On Writing: What Separates the Artist-Writer from the Amateur

a Palette of Story

“Who determined which particular emotion will satisfy an audience at the end…? The writer. From the way he tells his story from the beginning, he whispers to the audience: “Expect an up-ending” or “Expect a down-ending” or “Expect irony.” Having pledged a certain emotion, it’d be ruinous not to deliver.” -Robert McKee, STORY

a Palette of Story
a Story Palette

For the past many months, I’ve been working and re-working my way through a great book on story aptly titled STORY, by Robert McKee. Writers and publishing types are often familiar with Mr. McKee for his enduring legacy of writing and teaching within the Hollywood film industry. And though his book STORY is admittedly geared toward screenwriting, I believe the concepts of what makes a powerful story discussed within the pages of STORY apply to novel-writing as well.

One of the essentials for a good story is the ending. No matter how well a story unfolds and how much we love the characters, if we get to the end and feel a sense of loss or disappointment, that is what we remember … how the story didn’t live up to its promise. Since this month and next, I’m first-drafting my next novel, I’ve been reading writing craft books with vigor. It always fuels the creative process for me. And one thing that struck me recently in reading STORY is the concept of what makes a good ending.

What makes a good ending?

Some people say they need a happy ending to feel good about the book. Others prefer a dark story with perpetuating bleakness, and want the down-ending. I prefer an ending that simply lives up to its promises. So, to me, Mr. McKee’s statement about endings (above) holds well.

Whatever the writer whispers into the story, all the way from the beginning, then that is how the story must end to have satisfied readers.

The ironic ending is my personal favorite, in its complexity and higher level of satisfaction. Life never has easy answers. Though harder to write, I like the twist at the end. “There’s nothing ambiguous about irony; it’s a clear, double declaration of what’s gained and what’s lost, side by side,” says McKee.

As Aristotle said, endings must be both “inevitable and unexpected.” Which means at the beginning, everything seems possible, but at the end looking back, the path the story took is the perfect one. McKee says, “An artist gives us the emotion he’s promised.”

So what separates the Artist-Writer from the Amateur-Writer?

In the words of Robert McKee, continued from the first quote: “So we give the audience the experience we’ve promised, but not in the way it expects. This is what separates artist from amateur.”

The amateur gives the cardboard cutout ending, the formulaic answer to the story he has told. But the Artist-Writer can weave a delicate story that breathes near-silent truths, and delivers on those at the end.

What do you think? What kind of an ending do you like on a story? How do you know if your ending lives up to its promise?

Published by Jennifer Lyn Art

About Jennifer Writer Author Photographer Artist Corporate Marketer Happy Wife & Mom World Traveler Grateful.

8 thoughts on “On Writing: What Separates the Artist-Writer from the Amateur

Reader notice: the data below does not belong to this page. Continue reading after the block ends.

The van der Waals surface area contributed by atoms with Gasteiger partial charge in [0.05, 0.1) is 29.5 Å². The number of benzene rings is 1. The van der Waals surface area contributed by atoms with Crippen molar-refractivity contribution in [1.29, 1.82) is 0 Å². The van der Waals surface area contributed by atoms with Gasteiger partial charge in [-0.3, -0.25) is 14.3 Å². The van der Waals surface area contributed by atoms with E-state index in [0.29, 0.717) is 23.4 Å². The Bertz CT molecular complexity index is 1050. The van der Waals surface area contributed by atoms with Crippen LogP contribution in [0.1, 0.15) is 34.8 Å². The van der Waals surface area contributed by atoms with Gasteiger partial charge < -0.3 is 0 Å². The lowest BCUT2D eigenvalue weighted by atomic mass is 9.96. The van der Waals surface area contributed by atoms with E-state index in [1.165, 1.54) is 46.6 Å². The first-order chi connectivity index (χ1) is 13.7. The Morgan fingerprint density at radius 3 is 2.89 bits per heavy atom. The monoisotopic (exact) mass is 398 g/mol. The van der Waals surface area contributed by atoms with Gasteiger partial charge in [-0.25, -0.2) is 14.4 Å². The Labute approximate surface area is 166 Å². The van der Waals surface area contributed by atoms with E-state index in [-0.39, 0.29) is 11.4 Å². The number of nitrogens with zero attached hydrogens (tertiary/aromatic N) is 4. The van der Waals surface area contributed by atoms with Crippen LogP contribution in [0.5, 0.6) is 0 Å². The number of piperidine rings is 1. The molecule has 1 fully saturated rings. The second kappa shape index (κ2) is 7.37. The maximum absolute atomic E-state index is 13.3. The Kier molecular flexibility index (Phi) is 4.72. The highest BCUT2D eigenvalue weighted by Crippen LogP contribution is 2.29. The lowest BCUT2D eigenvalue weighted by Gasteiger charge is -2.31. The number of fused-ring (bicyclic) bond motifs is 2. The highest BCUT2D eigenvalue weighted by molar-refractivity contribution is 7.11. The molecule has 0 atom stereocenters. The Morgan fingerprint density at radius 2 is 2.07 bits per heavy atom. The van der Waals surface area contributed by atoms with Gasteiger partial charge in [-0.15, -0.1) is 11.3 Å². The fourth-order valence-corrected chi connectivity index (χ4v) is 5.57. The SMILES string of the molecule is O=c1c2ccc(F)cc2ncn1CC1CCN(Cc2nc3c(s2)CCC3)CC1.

1. Excellent post. Although I’m not an author, I am an avid reader. I can attest to the truthfulness of your statements. That quote really fits. Some authors with their books have such a predictable ending. Others really don’t make sense, or they arrive at it too quickly, with too little character development. Other are just right, they ‘catch’ you in the beginning of the book,take you on a journey, making you reluctant to put the book down through all its twists, turns, surprises, and by the end you are delighted with the way it ended. Yes sometimes you didn’t see the end coming, but as you said, when you look back, that path was there. 🙂 Praying for continued blessings as you craft your current novel.

    1. Hi Novice Artist,

      So beautifully said! Thank you for leaving your thoughts — I love hearing what readers have to add, because you’re the reason why we write.

      I, too, love the journey books that have a delightful and sometimes unanticipated ending. Any favorites lately?

      Thank you! -Jennifer

  2. Wise words on endings, indeed.

    I love emotionally evocative endings–happy or sad. Happy, obviously gives me satisfaction, but sad often stays with me longer and gives me more to think about.

    To me, the bittersweet ending is perfection–recognition of what could have been with a healthy dose of reality.

    1. Thanks, Erika–

      I enjoy the statement you made about the bittersweet ending. So well said … there is a balance in reality and the ending.

      Thanks for stopping by and leaving a comment!


  3. Genre sometimes has a lot to do with what emotion an novel ends on. Romance can only happily. Crime can only end with the criminal being caught (and thus usually happy but occasionaly bittersweet). I like happy endings which is why I read and write romance. Fiction is my escape from reality.

    1. Hi Asrai,

      Thank you for sharing your thoughts. It’s true– a romance MUST end with a happily-ever-after. And, if you think about it, a romance done well is one that gives the reader subtle hints about where the story is going. Not only does the reader know it will end happily because of the shelf she bought it from, but also because of the way the story speaks as it unfolds.

      Thank you for leaving a comment!


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